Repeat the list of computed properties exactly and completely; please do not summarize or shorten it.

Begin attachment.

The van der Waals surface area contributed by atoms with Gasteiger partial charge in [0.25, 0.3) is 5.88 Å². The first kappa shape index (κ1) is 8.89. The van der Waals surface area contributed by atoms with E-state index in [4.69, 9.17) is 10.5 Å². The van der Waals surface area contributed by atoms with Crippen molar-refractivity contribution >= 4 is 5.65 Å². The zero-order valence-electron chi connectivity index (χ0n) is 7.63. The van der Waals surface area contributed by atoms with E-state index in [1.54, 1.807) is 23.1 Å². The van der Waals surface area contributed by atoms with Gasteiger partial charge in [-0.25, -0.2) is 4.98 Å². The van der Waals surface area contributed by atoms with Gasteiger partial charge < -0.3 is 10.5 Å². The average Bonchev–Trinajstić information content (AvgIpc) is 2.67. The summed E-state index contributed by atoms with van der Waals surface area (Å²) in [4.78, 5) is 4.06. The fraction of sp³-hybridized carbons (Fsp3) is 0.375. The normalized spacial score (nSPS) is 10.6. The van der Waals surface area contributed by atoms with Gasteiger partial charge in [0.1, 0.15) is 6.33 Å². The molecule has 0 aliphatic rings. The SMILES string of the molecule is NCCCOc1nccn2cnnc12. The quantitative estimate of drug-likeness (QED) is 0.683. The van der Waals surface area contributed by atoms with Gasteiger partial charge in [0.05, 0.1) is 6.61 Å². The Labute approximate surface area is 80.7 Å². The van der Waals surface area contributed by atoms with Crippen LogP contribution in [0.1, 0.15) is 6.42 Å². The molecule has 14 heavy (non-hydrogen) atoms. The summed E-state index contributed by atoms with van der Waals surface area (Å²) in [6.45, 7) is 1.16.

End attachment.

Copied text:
The van der Waals surface area contributed by atoms with Gasteiger partial charge in [0.25, 0.3) is 5.88 Å². The first kappa shape index (κ1) is 8.89. The van der Waals surface area contributed by atoms with E-state index in [4.69, 9.17) is 10.5 Å². The van der Waals surface area contributed by atoms with Crippen molar-refractivity contribution >= 4 is 5.65 Å². The zero-order valence-electron chi connectivity index (χ0n) is 7.63. The van der Waals surface area contributed by atoms with E-state index in [1.54, 1.807) is 23.1 Å². The van der Waals surface area contributed by atoms with Gasteiger partial charge in [-0.25, -0.2) is 4.98 Å². The van der Waals surface area contributed by atoms with Gasteiger partial charge < -0.3 is 10.5 Å². The average Bonchev–Trinajstić information content (AvgIpc) is 2.67. The summed E-state index contributed by atoms with van der Waals surface area (Å²) in [4.78, 5) is 4.06. The fraction of sp³-hybridized carbons (Fsp3) is 0.375. The normalized spacial score (nSPS) is 10.6. The van der Waals surface area contributed by atoms with Gasteiger partial charge in [0.1, 0.15) is 6.33 Å². The molecule has 0 aliphatic rings. The SMILES string of the molecule is NCCCOc1nccn2cnnc12. The quantitative estimate of drug-likeness (QED) is 0.683. The van der Waals surface area contributed by atoms with Gasteiger partial charge in [0.05, 0.1) is 6.61 Å². The Labute approximate surface area is 80.7 Å². The van der Waals surface area contributed by atoms with Crippen LogP contribution in [0.1, 0.15) is 6.42 Å². The molecule has 14 heavy (non-hydrogen) atoms. The summed E-state index contributed by atoms with van der Waals surface area (Å²) in [6.45, 7) is 1.16.